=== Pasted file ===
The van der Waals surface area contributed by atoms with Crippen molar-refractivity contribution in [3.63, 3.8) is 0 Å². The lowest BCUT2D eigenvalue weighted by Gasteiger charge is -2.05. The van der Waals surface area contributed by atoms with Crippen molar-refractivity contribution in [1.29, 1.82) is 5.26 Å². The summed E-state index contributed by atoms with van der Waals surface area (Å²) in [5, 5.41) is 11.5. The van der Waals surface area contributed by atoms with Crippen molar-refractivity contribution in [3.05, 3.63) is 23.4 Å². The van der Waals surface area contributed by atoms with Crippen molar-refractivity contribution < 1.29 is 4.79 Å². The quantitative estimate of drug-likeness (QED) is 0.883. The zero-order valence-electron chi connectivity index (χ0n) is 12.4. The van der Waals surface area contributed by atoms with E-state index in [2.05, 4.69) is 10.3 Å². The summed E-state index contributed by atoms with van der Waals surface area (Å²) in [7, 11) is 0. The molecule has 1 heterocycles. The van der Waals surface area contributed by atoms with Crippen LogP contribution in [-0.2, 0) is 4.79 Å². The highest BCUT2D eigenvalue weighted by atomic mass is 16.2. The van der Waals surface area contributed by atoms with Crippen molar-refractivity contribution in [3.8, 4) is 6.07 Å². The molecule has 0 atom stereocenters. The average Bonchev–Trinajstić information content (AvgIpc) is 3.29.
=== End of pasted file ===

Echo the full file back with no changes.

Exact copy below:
The van der Waals surface area contributed by atoms with Crippen molar-refractivity contribution in [3.63, 3.8) is 0 Å². The lowest BCUT2D eigenvalue weighted by Gasteiger charge is -2.05. The van der Waals surface area contributed by atoms with Crippen molar-refractivity contribution in [1.29, 1.82) is 5.26 Å². The summed E-state index contributed by atoms with van der Waals surface area (Å²) in [5, 5.41) is 11.5. The van der Waals surface area contributed by atoms with Crippen molar-refractivity contribution in [3.05, 3.63) is 23.4 Å². The van der Waals surface area contributed by atoms with Crippen molar-refractivity contribution < 1.29 is 4.79 Å². The quantitative estimate of drug-likeness (QED) is 0.883. The zero-order valence-electron chi connectivity index (χ0n) is 12.4. The van der Waals surface area contributed by atoms with E-state index in [2.05, 4.69) is 10.3 Å². The summed E-state index contributed by atoms with van der Waals surface area (Å²) in [7, 11) is 0. The molecule has 1 heterocycles. The van der Waals surface area contributed by atoms with Crippen LogP contribution in [-0.2, 0) is 4.79 Å². The highest BCUT2D eigenvalue weighted by atomic mass is 16.2. The van der Waals surface area contributed by atoms with Crippen molar-refractivity contribution in [3.8, 4) is 6.07 Å². The molecule has 0 atom stereocenters. The average Bonchev–Trinajstić information content (AvgIpc) is 3.29.